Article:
Hannah Cockroft claimed her second gold of the World Para Athletics Championships before Richard Whitehead missed out on his bid and expressed frustration at a lack of opportunity at the Tokyo 2020 Paralympics.

Wheelchair racer Cockroft won the T34 800 metres after colluding with team-mate Kare Adenegan, who finished third, and Sophie Kamlish won the T44 100m to take host Great Britain’s gold medal tally to 11. Olivia Breen had won the ninth gold earlier in the day.

But Whitehead, who won T42 200m on Saturday, finished third over 100m before hitting out at the International Paralympic Committee for denying double amputees like him the opportunity to compete over the shorter distance at the next Paralympics.

Australia’s Scott Readon, a single leg above knee amputee who won the 100m on Monday, has lobbied for double above knee amputees to compete separately due to the circular motion of their running style.

That means Whitehead, 200m champion at the last two Paralympics, will have only one race to compete in at Tokyo 2020.

“I will only have a 200 metres to run in Tokyo, which is ridiculous,” Whitehead said.

“We want the 100 and 200m in Tokyo. The IPC need to, not take it out of the programme, they need to talk to us and understand why.

“Scott Reardon is a great athlete, but as a person he’s someone that wants to provide himself with the best opportunity of success, not to compete. That’s not me saying it bitterly, that’s me saying it truthfully.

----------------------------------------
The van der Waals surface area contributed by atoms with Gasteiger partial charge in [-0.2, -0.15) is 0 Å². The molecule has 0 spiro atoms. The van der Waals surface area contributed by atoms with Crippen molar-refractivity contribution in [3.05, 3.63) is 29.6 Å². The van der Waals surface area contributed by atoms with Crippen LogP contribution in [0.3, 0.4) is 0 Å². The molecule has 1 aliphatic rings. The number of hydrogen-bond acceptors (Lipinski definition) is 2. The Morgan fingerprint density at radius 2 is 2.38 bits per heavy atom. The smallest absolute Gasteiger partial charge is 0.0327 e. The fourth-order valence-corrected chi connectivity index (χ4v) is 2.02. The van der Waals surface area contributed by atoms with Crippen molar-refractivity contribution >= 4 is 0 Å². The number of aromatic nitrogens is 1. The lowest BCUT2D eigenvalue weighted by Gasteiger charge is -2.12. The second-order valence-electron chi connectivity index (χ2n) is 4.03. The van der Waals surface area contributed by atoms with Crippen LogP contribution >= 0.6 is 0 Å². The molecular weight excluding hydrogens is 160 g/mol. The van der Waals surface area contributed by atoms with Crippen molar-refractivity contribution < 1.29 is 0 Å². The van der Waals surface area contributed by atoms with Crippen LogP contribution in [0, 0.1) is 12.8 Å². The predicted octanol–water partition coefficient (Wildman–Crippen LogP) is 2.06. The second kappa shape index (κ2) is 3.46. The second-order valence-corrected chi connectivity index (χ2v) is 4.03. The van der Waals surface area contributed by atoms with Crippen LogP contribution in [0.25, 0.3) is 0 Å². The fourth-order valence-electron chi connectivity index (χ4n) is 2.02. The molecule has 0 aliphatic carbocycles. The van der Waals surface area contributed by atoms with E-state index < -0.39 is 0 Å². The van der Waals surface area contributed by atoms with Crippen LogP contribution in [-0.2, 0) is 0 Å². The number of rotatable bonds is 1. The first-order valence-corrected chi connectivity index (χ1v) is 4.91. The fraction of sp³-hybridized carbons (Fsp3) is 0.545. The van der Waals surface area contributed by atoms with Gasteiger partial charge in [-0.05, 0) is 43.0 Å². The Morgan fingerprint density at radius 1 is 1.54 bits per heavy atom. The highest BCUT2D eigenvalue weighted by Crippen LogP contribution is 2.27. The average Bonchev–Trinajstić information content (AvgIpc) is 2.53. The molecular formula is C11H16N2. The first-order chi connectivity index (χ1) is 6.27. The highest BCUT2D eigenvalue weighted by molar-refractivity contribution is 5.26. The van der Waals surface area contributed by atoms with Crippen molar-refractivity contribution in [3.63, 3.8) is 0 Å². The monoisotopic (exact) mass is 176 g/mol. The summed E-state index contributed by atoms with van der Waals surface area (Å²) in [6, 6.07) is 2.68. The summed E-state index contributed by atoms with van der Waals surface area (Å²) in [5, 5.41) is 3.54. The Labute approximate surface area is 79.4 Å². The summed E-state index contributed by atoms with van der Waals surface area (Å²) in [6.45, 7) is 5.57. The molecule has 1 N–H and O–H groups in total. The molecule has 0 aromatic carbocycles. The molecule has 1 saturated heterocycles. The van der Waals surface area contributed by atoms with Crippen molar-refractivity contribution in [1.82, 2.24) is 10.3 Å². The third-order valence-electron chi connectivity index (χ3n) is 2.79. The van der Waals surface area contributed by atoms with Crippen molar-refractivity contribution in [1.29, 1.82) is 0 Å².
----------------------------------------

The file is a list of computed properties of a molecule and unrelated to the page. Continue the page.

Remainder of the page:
“I’ve seen emails from Scott and the Australian authorities that have looked at the reason why we shouldn’t be involved and that is for ‘danger’ reasons, which is ridiculous.

“Because we circumduct, they say we’re going to trip the other athletes. I race in mainstream athletics day-in, day-out. It’s never happened. I’m more impaired than the single leg amputees, but they’re asking me to run double the distance.”

Whitehead is four times the 200m world champion, but has never won the 100m world title.

The Nottinghamshire runner, 41 on Wednesday, had to settle for bronze as Reardon won gold in 12.21secs.

Daniel Wagner of Denmark took silver in 12.30 and Whitehead, a slow starter who was gaining fast, third in 12.39.

Cockroft is the outstanding talent in her T34 class and is now a nine-time world champion. She will target a 10th in the 400m on Thursday.

Adenegan aided Cockroft’s bid. The 16-year-old Coventry racer made a fast start and led coming to the bell before pulling to one side to allow Cockroft to pass.

Adenegan then immediately went in behind Cockroft, forcing Alexa Halko to round her and giving her team-mate a cushion.

Cockroft won in two minutes 01.78 seconds, with Halko second and Adenegan third. The American had no complaints afterwards.

Cockroft, who opened the hosts’ account with 100m victory on Friday, said: “It wasn’t all planned. Everyone’s out for themselves, but you’re going to look out for your team-mates over anybody else.

“I have never been more nervous before a race. The 800 is always my hardest event to win. I just put in my best performance and thankfully it was enough.”

Kamlish feared a repeat of Rio, when she qualified in a world record only to finish fourth.

But this time, after a world record of 12.90, she kept her composure to win, clocking just 0.02secs slower in the final.

Kamlish said: “I was really worried about Rio. Then I thought it was okay. My brain isn’t going to let me do that again.

“I’m so pleased. I kind of can’t believe it. It’s incredible.”

Breen won the T38 long jump earlier in the day with a personal best leap of 4.81 metres which would have been good enough for gold in Rio.